NATO’s defense depends on mobility

Soldiers of German Army Bundeswehr load a U.S. M109 tank onto a heavy goods transporter during preparations for the Defender-Europe 20 international military exercises in Bergen Hohne, Germany, February 12, 2020. REUTERS/Fabian Bimmer

NATO is only as effective as its speed. As the Alliance continues to provide for the defense of nearly one billion people, there is growing emphasis on the need for NATO forces to be able to be deployed rapidly across Europe to respond to crises quickly and effectively. “Our strategy rests on the fact that we need to be able to move large forces quickly to have a credible deterrent,” former Supreme Allied Commander Europe General Curtis Scaparrotti said.

Military mobility—the ability to move massive amounts of troops and military equipment across territory and national borders rapidly—has warranted increasing attention from NATO policymakers over the last few years, but significant legal, diplomatic, and logistical challenges still need to be overcome—not to mention the sudden impact of the coronavirus (COVID-19) pandemic. “We have made some real progress,” explained US Army Europe Commander General Christopher Cavoli, who joined Scaparrotti on an Atlantic Council virtual event on April 23, “but there is a bit of work left to be done.”

The need for greater military mobility has been triggered by shifts in NATO policy over the past three decades, Scaparrotti explained. While NATO concentrated large permanent forces along the border with the Soviet satellite countries during the Cold War, this posture was replaced by an emphasis on smaller expeditionary actions in the Balkans and the Middle East in the 1990s and 2000s. Russia’s illegal annexation of Crimea and invasion of Eastern Ukraine in 2014, however, has forced NATO to reposition assets on its eastern flank, this time with smaller forward positions, backed up by larger rapid reaction forces.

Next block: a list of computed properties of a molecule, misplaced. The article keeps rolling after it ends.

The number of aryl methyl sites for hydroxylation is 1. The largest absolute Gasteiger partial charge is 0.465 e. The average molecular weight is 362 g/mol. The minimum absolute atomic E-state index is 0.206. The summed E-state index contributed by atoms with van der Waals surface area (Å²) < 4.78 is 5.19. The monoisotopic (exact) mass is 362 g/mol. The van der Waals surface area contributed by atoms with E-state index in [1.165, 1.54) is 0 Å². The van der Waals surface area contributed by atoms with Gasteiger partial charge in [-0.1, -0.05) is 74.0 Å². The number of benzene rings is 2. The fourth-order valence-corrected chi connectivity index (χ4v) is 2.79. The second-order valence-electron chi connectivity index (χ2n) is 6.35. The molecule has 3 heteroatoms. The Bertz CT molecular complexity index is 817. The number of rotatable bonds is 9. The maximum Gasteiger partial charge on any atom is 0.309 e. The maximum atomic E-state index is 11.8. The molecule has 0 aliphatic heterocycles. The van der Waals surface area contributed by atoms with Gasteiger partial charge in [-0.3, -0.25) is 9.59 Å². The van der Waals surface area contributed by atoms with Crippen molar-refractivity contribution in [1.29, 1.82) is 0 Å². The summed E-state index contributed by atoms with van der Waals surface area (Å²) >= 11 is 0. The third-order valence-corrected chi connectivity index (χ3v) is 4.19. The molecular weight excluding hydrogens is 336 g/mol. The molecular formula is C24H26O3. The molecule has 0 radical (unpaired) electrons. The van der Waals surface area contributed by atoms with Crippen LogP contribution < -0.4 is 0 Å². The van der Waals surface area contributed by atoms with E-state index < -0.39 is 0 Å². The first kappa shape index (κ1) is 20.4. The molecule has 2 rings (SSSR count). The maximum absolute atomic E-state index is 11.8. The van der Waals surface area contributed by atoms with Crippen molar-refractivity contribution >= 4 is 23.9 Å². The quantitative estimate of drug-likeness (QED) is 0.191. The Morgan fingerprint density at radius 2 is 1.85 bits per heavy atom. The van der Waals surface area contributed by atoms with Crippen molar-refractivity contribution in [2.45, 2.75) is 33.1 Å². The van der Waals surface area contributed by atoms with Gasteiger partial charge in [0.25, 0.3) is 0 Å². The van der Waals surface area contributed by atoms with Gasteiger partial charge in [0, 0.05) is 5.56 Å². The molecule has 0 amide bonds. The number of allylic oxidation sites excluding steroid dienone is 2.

The lynchpin of this new strategy, however, is the ability to reinforce these smaller forward positions quickly in the case of an attack. “We’ve looked at rapid deployment as being really our strategy for deterrence and defense in Europe,” Scaparrotti said. “To do that we have to have ready forces, we have to set conditions with equipment forward… [and] we also have to reinforce at the speed of conflict. For that to work you have to have mobility available.” Colleen Bell, former US ambassador to Hungary and Atlantic Council board director, warned that “without the ability to reinforce our most exposed allies on Europe’s flanks, NATO’s posture of small frontline forces to its east, supported by large, able, and ready forces provided by allies on both sides of the Atlantic could be dangerous exposed.”

The remaining challenges affecting military mobility are the focus of a new Atlantic Council report, produced by the Council’s taskforce on military mobility co-chaired by Scaparrotti and Bell. While there has been considerable momentum and some progress on enhancing the Alliance’s mobility in recent years, Bell explained that “these efforts continue to face hurdles that without continued political momentum are unlikely to be overcome,” including fading political attention, significant investment needs, cyber and network resilience requirements, and the ability to protect critical infrastructure from attack.

Read the full report:

Wed, Apr 22, 2020

Moving out: A comprehensive assessment of European military mobility

Military mobility is the logical and critical next step to enhancing the twenty-first-century conventional deterrence posture throughout Europe, an essential part of the formula for keeping the peace.

Report by Task Force Co-Chairs: General Curtis M. Scaparrotti, USA (Ret.) and Ambassador Colleen B. Bell

Europe & Eurasia European Union